Annie is our link to the pioneer era--she crossed the plains as a child, and my grandmother knew her as a child.
She had dark hair and penetrating black eyes. As a young girl, Annie attended school in England where she learned to knit, and would then walk home with her mother from the factory. She used to carry the knitting bag around her neck and one day while she was sweeping the floor, the knitting needle ran into her hand and a neighbor had to pull it out. She remembered hearing the vendors cry “One a penny, two a penny, hot cross buns!” and going out to buy some buns.
She and her older brother Joseph left England with their mother Elizabeth to join the Saints, leaving her father behind. Annie turned eight years old while crossing the plains, and had to ride most of the way due to illness. She cried when her mother remarried, but Charles Fox was a wonderful stepfather who adopted Annie. The family settled in Franklin, Idaho, where Annie read the Book of Mormon by the light of the fireplace, had the chore of carrying in wood, and was a good speller and great reader. She belonged to a spinning bee club and could spin three skeins a day.
The summer she was fifteen, Annie and her family worked at the railroad workers’ camp in Kelton. Annie did the dishwashing. When she left for camp, her childhood sweetheart Lafayette Hatch gave her a ring. At age seventeen, she studied Morse code and telegraphy for a month in Logan, and became a pioneer telegrapher earning twenty dollars a month. With the money she bought a feather bed and a sewing machine for her trousseau. Once she had to step over the body of a murdered man in the Franklin depot to tap out a message to officers in Logan to come investigate the murder; no one else could send the message. She continued to operate the telegraph from her home until it was taken over by the railroad, serving from 1870-1911 in that capacity. Annie enjoyed visits with other telegraph operators, and in later years they also ran the line to the post office so she could confer with her daughter Della, the postmistress.
Both single and married men courted Annie. Lafayette’s father Lorenzo Hill sought her as a potential plural wife, taking her to a military ball in Logan and purchasing fabric for her, but she was devoted to her childhood sweetheart and chose the son. Despite that, her in-law relationships were good; Annie cared for Lorenzo Hill when he was older and declared that her mother-in-law Sylvia was a saint for the lovely way she accepted polygamy.
Annie experienced her life’s two greatest sorrows around her thirtieth birthday—first the death of her infant son Arta, and then living in polygamy. Lafayette took a second wife Sarah, a former housemaid, who caused much tension in the family due to her infertility and jealous nature. Annie cried every Thursday night when Lafayette stayed with Sarah. The persecution during the polygamy raids was also stressful. However, operating the telegraph allowed Annie to send and receive coded messages to notify settlements of imminent deputies.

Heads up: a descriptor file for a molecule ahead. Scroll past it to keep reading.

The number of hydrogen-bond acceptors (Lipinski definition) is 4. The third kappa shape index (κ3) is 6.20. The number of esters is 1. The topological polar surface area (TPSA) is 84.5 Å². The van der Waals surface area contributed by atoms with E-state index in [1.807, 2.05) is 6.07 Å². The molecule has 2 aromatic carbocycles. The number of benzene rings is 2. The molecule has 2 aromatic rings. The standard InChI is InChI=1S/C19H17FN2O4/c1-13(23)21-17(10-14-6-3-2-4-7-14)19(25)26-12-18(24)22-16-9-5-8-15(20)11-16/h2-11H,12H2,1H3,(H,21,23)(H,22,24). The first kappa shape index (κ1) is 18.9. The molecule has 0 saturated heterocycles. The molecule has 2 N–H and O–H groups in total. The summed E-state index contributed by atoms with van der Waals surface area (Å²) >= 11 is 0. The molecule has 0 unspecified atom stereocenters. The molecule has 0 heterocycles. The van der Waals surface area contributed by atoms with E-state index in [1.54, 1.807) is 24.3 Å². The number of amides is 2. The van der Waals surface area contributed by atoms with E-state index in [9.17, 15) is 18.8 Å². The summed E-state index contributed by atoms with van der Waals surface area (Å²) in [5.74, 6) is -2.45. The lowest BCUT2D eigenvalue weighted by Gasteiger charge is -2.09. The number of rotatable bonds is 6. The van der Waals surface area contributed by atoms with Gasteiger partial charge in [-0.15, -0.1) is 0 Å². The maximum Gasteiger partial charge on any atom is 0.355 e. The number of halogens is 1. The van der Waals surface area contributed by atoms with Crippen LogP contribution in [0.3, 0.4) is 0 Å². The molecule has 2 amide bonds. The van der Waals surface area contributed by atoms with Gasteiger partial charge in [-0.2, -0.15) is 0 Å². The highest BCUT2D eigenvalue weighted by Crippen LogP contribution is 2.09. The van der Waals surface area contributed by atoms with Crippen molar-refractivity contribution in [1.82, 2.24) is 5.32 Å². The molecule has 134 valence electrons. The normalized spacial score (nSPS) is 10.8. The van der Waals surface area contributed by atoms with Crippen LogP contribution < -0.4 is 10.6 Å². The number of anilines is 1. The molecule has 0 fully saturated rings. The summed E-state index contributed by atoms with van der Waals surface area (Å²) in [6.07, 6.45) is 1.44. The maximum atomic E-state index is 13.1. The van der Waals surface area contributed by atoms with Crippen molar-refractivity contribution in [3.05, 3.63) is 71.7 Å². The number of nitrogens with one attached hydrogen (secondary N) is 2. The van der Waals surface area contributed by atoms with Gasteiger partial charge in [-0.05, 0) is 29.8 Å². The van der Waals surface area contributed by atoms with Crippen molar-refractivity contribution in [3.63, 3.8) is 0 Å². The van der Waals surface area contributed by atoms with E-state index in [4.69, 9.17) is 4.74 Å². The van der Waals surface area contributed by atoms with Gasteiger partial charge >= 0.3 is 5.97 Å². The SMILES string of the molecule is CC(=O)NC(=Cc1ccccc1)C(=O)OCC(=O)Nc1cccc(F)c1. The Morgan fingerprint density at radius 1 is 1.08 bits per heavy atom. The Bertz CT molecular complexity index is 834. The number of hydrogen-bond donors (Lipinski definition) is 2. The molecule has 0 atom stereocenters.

|Hatch family c. 1900, Annie seated, Blanche on far left|
Lafayette left his young family for a mission in England (where Annie’s estranged father slammed the door in his face), and Annie met him in Pennsylvania at the end of his mission to do some genealogical research. His ship was six days late returning and she and her mother had time to do more sightseeing than they’d intended.
|A lace tablecloth that Annie worked as a bride on display at the Hatch House in Franklin, Idaho|
In her fifties, Annie was thrown from a buggy and broke her shoulder. That same year she went with her husband and daughter Blanche to visit the Lewis & Clark Exposition in Portland, Oregon, and was shaken up as the train had a head-on collision. After the death of her husband, Annie lived in Salt Lake and enjoyed temple work and genealogy. She kept up with the latest fiction, styles, and recipes, and on laundry day would make rice pudding. She always had a formal English garden of hollyhocks and peonies, was neat as a pin, and smelled sweetly of rice powder. She owned one of the first radios, saw a plane in the sky, traveled to California in the 1920s, and noted the sinking of the Titanic in her journal. Unita Welch has Annie’s journals in her possession as well as Annie’s black print dress and button collection. She liked to select, wrap, and send Christmas gifts, a trait carried on by her granddaughter Unita.
|GMW with Annie's dress|
Her son Fayette recalled that Annie was the happiest- dispositioned woman he had ever known, and said, “She was some woman as far as I am concerned, and still is.” I would give her email--I think she'd really enjoy that newfangled technology!